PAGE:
You mentioned busses… in 14 years living in Raleigh, I’ve never seen a bus with more than 3 or 4 passengers riding in it. These are the same government planners who want to put in a multi-billion $ light rail system.

Jeffrey Quick December 23, 2009 at 8:14 am

Has anyone with a plow actually tried to clear their residential street? If so, did the city fine them?

Kris December 23, 2009 at 10:14 am

for 5 yrs a city plow never went down our St. in Columbus OH. It was so bad one year, everyone on the St. pitched in $10 to have neighbor plow it w/his truck. He was not fined, nor were our taxes reimbursed $10 to pay a private citizen to do public work.

Kris December 23, 2009 at 10:16 am

for 5 yrs a city plow never went down our St. in Columbus OH. It was so bad one year, everyone on the St. pitched in $10 to have neighbor plow it w/his truck. He was not fined, nor were our taxes reimbursed $10 to pay a private citizen to do public work.

Deefburger December 23, 2009 at 11:02 am

I lived for several years in Cazadero Ca. 140in rain/yr. in the Redwoods. We would wait 7 days or more for road crews to clear mud slides, fallen trees, and power lines.

We never waited even one day to get out and do it ourselves, at least clear the roads of fallen branches, and trees. With only two roads running up either side of the “creek” which would become a “river”, there was no way for crews to get in until the roads were cleared.

But for us, the wood, which was now legal for us to harvest was just as important as the clearing of the road. There was a direct benefit to us for doing the work, so we did it. A single branch from a redwood could be 30ft long and 6in in diameter. that’s a good portion of a cord. A single tree might be 8ft or more in diameter and 200+ ft. long. We would just remove the road obstructing section and have several cords.

At $150-$250/cord we were as happy as pigs in poop to do it. We heated our homes with wood stoves. It took 6-8 cords/winter to do that.

We would have been happy to do the other work too, if we had the equipment and some support from the community-at-large. The support was there, no matter what. With power out for that long, there was no refrigeration. So we would get together and have a soup and grill community feed. Great party, some new friends, and no lost resources. We set up fridges on generators and took turns keeping the food cold by unplugging cold units and plugging in warmer ones.

We did what we did because we had no expectation of service. No sense of entitlement kept us from acting on our own behalf. In addition, we had a real expectation of further loss if we did not act. Why? Because the county NEVER got to us first!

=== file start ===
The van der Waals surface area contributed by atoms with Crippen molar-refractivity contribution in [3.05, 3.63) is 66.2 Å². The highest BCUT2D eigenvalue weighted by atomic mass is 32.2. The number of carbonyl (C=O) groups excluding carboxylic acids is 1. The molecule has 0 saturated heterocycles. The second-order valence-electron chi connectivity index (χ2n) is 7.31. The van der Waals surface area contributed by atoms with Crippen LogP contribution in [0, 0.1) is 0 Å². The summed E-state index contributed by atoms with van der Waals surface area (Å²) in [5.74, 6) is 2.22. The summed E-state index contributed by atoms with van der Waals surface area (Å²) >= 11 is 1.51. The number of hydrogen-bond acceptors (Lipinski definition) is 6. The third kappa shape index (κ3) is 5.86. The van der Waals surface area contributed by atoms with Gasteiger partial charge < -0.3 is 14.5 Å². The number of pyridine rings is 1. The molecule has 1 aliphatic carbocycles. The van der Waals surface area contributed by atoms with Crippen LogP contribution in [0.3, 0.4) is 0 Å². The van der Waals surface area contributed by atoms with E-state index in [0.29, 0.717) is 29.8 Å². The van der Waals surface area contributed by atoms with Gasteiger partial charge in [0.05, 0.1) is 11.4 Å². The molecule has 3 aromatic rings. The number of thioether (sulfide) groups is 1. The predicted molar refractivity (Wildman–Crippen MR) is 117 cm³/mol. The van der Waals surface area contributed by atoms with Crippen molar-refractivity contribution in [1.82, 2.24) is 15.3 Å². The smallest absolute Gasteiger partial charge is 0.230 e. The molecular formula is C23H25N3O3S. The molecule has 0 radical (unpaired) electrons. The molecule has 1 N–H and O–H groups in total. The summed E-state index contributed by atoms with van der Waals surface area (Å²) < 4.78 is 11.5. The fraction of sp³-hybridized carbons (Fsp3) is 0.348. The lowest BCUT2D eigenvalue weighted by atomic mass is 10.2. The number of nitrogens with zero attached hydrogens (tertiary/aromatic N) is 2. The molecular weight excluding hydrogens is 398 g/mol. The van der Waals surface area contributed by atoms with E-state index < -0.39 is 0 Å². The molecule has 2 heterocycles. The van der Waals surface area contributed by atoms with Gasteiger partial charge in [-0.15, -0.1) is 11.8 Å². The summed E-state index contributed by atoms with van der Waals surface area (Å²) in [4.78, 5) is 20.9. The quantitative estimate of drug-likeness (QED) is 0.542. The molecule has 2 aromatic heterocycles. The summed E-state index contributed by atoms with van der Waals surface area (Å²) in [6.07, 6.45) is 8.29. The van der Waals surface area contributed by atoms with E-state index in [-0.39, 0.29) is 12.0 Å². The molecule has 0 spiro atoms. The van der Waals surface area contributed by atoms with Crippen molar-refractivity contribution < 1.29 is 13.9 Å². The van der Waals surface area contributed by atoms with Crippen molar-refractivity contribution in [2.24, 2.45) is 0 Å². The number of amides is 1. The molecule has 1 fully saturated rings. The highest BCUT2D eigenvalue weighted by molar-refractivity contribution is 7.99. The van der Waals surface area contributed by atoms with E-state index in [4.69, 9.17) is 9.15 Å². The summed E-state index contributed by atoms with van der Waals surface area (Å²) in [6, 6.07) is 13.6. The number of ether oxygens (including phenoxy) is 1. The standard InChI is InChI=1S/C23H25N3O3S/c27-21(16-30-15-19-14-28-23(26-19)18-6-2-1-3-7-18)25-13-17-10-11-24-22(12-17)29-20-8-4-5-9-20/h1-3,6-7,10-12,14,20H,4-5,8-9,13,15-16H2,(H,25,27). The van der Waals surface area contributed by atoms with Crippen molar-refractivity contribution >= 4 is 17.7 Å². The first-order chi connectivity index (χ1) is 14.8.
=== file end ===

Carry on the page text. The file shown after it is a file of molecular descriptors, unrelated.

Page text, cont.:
Anarchist December 23, 2009 at 11:20 am

“for 5 yrs a city plow never went down our St. in Columbus OH. It was so bad one year, everyone on the St. pitched in $10 to have neighbor plow it w/his truck. He was not fined, nor were our taxes reimbursed $10 to pay a private citizen to do public work.”

Direct action gets the goods.

James Kidd December 23, 2009 at 11:27 am

I live in Omaha, and when it snows here the city does a pretty good job of cleaning things up, just not my circle where I live. The last big storm left us in 3-4 foot drifts of windblown snow, and a private plow guy arrived in the morning going door to door charging 40-60 bucks a house to dig folks out. He was willing to take a check so I accepted and we were able to get out within 1 hour. The city showed up to our circle about 1 day later.

Joseph O. December 23, 2009 at 3:04 pm

I remember I tried to explain this one to someone from a bit further south than me and was absolutely shocked at the push back I got from him. I merely suggested it would be cheaper if the city just let out bids for snow removal (or county, or state). He evidently worked for a county hwy dept at one time and said that was impossible it would never work. I thought it made good sense because all the construction equipment used during the summer just sits idle most of the winter and most of it works better for moving snow than those stupid city trucks.

I know its not the best solution, but I have seen it work. Private contractors have a profit motive to get out there and move as much snow as they can. Besides what sense does it make to pay for more bureaucrats?

billwald December 23, 2009 at 7:36 pm

Worst snow storm in 300 years and the city didn’t have sufficient employees and equipment to handle it? You would have a reason to complain if the city DID have enough employees and equipment!

rambo679 September 14, 2010 at 10:18 am

“No, this is Tony Plow, from Leave it to Beaver…. Yea they were gay.”